Money Men Deny a Pledge
to Depress Long-Term
By ALBERT L. KRAUS
The nation’s money managers are making it clear that they are under no commitment to hold down long-term interest rates. Growing realization of this fact could have an important effect on the Treasury’s two-part, $32,000,000,000 advance refunding—its biggest ever—announced last week.
In their daily discussions with Government securities dealers, in conversations with bankers and businessmen, and in background sessions withthe press, high Fedeal Reserve officials are making it known that “Operation Twist” is not a deliberate system policy.
‘Twist” is the latest slang for the attempt—real or imagined—to hold down long-term interest rates to stimulatethedomestic economy while propping up short-term rates to stem the outflow of liquid funds overseas. At the beginning of the Kennedy Administration the policy was dubbed “nudge.”
4 December 1963, New York (NY) Times, pg. 86:
The debt policy of the United States Treasury and Federal Reserve is “widely misunderstood,” according to a leading authority on interest rates.
Speaking at the 17th annual correspondent conference on the First National Bank of Chicago the other day, Sidney Homer, a partner of Salomon Brothers & Hutzler, said he took exception to the popular belief that the Government’s monetary and fiscal policy, known as “Operation Twist,” was actually directed at holding down long-term Government bond yields.
‘In 1961,” he said, “the Treasury sold to the market for cash and refunding $4.3 billion of long-term bonds, a peace-time record. Open market purchases were only $800 million. In 1962 the Treasury sold $5.4 billion of new long-term bonds while purchases totaled less than $200 million. In 1963 the Treasury sold some $7.5 billion bonds, a third successive all-time record; open-market purchases of longer bonds were probably under 10 percent of these sales.
“This is an odd way to support a market, or to nudge a market or to twist a market—with sales anywhere from 10 to 40 times purchases,” Mr. Homer concluded.
8 December 1963, New York (NY) Times, “Treasury Moved Praised by I.B.A.” by John H. Allan, Business, pg. 5, col. 6:
Commonly called Operation Twist, this attempt to keep short-term rates up and long-term rates down came in for some faint praise at the hands of the bankers committee.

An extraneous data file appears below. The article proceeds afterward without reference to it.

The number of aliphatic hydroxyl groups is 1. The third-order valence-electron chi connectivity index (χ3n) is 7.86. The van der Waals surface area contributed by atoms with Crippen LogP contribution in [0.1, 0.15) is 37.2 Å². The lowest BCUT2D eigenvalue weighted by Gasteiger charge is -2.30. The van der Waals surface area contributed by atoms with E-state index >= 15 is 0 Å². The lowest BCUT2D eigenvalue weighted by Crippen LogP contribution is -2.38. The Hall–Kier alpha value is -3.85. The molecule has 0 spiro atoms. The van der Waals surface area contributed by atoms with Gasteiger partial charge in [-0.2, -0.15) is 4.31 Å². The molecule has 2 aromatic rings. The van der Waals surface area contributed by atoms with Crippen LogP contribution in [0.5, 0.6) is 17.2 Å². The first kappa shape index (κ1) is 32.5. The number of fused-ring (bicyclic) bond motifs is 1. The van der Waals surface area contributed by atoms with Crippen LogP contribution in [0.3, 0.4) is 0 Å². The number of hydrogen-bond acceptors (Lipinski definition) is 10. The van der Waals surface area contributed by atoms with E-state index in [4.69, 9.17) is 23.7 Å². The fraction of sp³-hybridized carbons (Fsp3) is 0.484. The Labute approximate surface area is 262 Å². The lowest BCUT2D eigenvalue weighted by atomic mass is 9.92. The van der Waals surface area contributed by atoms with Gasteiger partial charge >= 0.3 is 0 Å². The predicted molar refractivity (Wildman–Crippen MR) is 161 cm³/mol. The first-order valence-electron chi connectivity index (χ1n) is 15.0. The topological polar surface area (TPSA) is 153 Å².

Robert B. Blyth, chairman of the group and an officer of the National City Bank, Cleveland, gave this conclusion:
“When you look at the year 1963 as a whole, interest rates have moved very largely in response to natural forces—implemented by appropriate monetary decisions and not in response to manipulation in the supply of Treasury bills on the one hand or open-market purchases of longer-term issues on the other.”
10 March 1964, New York (NY) Times, pg. 52:
No More Nudge?
Operation “nudge,” also known as operation “twist,” is dead, Aubrey G. Lanston & Co., Inc., asserted yesterday in its weekly letter. The Government-bond concern stated that the Federal Reserve Board has not dealt in securities outside the short-term market for three months.
‘Nudge"and “twist” are the names given to a program disclosed early in the Kennedy Administration to push up rates on short-term money and hold down rates on long-term funds. It was designed to help solve the United States balance of payments problem without making funds for business expansion too costly.
Has it worked? The opinions differ. It has achieved “results initially scoffed at by the disbelievers,"according to Walter Heller, chairman of the Government’s Council of Economic Advisers. But Lanston, confessing it “scoffed initially,” said, “the facts so far give us no reason to change our minds.”
Google News Archive
30 November 1964, Miami (FL) News, “Bank Rate Hike Holds Perils” by J. A. Livingston, pg. 9A, col. 5:
In the U.S. the Federal Reserve is engaged in “Operation Twist”—trying to keep long-term money cheap while helping short-term money rates to rise. Purpose: To keep prosperity rolling. Mortgage money to finance homes or “bond money” to provide long-term industrial capital would be easy. Consumer credit costs wouldn’t rise.
New York (NY) Times
Let’s Twist Again, Like We Did in ’61
By JEFF SOMMER
Published: September 10, 2011
Embedded in that speech (by President John F. Kennedy on February 2, 1961—ed.) was an unorthodox monetary policy that the Fed and Treasury were to conduct jointly. It was known within the Fed as “Operation Nudge,” because it involved nudging interest rates by altering the composition of the Fed’s portfolio. That name, though, didn’t catch on. (As far as we know, nobody was dancing the Nudge.)
Wall Street gave the new program another name. “In a kind of homage to the dance craze, traders started calling it, ‘Operation Twist,’ ” says Eric Swanson, an economist at the Federal Reserve Bank of San Francisco who has done extensive research on the operation’s effects.
Twist is a more apt description of what the Fed was actually doing — swinging longer-term rates in one direction (down), while moving short-term rates the other way.
Federal Reserve launches Operation Twist
By Annalyn Censky @CNNMoney September 21, 2011: 2:35 PM ET
NEW YORK (CNNMoney)—The Federal Reserve announced ‘Operation Twist’ Wednesday, a widely expected stimulus move reviving a policy from the 1960’s.
The policy involves selling $400 billion in short-term Treasuries in exchange for the same amount of longer-term bonds.
While the move does not mean the Fed will pump additional money into the economy, it is designed to lower yields on long-term bonds, while keeping short-term rates little changed.
New York City • Banking/Finance/Insurance • (0) Comments • Wednesday, September 21, 2011 • Permalink